To test these ideas with neutron waves, the researcher team performed interference experiments on neutrons produced by the nuclear reactor at the NIST Center for Neutron Research.
The number of neutrons produced per second by the reactor (the neutron flux) is comparable to the number of light particles (photons) emitted per second by the display panel of a smartphone. This neutron flux is distributed among a dozen or so experiments outside the reactor. Only about 10 neutrons per second out of the total flux of the reactor pass through the neutron interferometer used in the experiment. Since each neutron takes only about 50 microseconds to pass through the interferometer, there is almost never more then one neutron present in it. Indeed, when one neutron is in the interferometer, its successor has usually not even been born in the nuclear reactor. Neutrons thus interfere in just the way that Paul Dirac described interference of light: "Each photon then interferes only with itself. Interference between two different photons never occurs."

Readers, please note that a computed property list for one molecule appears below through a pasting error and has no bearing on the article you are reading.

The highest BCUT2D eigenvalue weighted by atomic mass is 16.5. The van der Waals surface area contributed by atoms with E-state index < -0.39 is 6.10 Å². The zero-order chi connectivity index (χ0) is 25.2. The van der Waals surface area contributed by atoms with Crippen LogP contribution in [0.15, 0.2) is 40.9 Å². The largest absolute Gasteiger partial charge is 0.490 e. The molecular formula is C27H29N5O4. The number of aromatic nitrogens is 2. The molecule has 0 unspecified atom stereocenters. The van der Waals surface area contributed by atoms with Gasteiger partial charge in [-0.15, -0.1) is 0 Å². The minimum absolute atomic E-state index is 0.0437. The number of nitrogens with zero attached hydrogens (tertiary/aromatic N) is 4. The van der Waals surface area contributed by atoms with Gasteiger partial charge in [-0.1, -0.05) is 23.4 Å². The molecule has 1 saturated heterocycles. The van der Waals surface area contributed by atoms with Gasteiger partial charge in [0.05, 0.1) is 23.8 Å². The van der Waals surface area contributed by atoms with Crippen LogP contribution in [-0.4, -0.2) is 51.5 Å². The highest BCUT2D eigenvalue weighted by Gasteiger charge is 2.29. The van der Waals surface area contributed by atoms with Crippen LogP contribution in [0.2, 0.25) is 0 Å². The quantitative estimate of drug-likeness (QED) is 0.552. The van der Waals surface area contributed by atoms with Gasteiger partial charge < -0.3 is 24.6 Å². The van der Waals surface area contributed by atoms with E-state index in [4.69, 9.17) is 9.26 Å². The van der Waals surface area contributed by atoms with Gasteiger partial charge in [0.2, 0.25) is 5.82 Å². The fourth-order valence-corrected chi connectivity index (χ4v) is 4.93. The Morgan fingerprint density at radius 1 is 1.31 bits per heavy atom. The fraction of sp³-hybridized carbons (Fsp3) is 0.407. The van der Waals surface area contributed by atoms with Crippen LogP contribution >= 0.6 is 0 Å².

As a quantum particle, the neutron behaves much like a wave, with a wavelength (the deBroglie wavelength) which in this experiment is about 0.3 nm, comparable to the diameter of the hydrogen atom. The neutron interferometer works in the following way. When the neutron beam encounters the first blade of the interferometer, it is split into two paths. Each of the paths encounters a second blade, which acts like a mirror. The two paths merge and interfere at a third blade. The resultant interference is observed using two neutron detectors. The neutron interferometer is about 10 centimeters long, so the neutron wave function is spread out over an apparatus that is 300 million times the size of its deBroglie wavelength. An optical interferometer that had the same ratio of path length to wavelength would have to be the size of two football fields.
The orbital angular momentum of a neutron is expressed in the phase of its wavefunction. Thus, the value of the OAM can be changed by twisting the phase of the neutron wavefunction. This is accomplished using a counterintuitive property of neutrons: they travel faster through some materials than they do through a vacuum.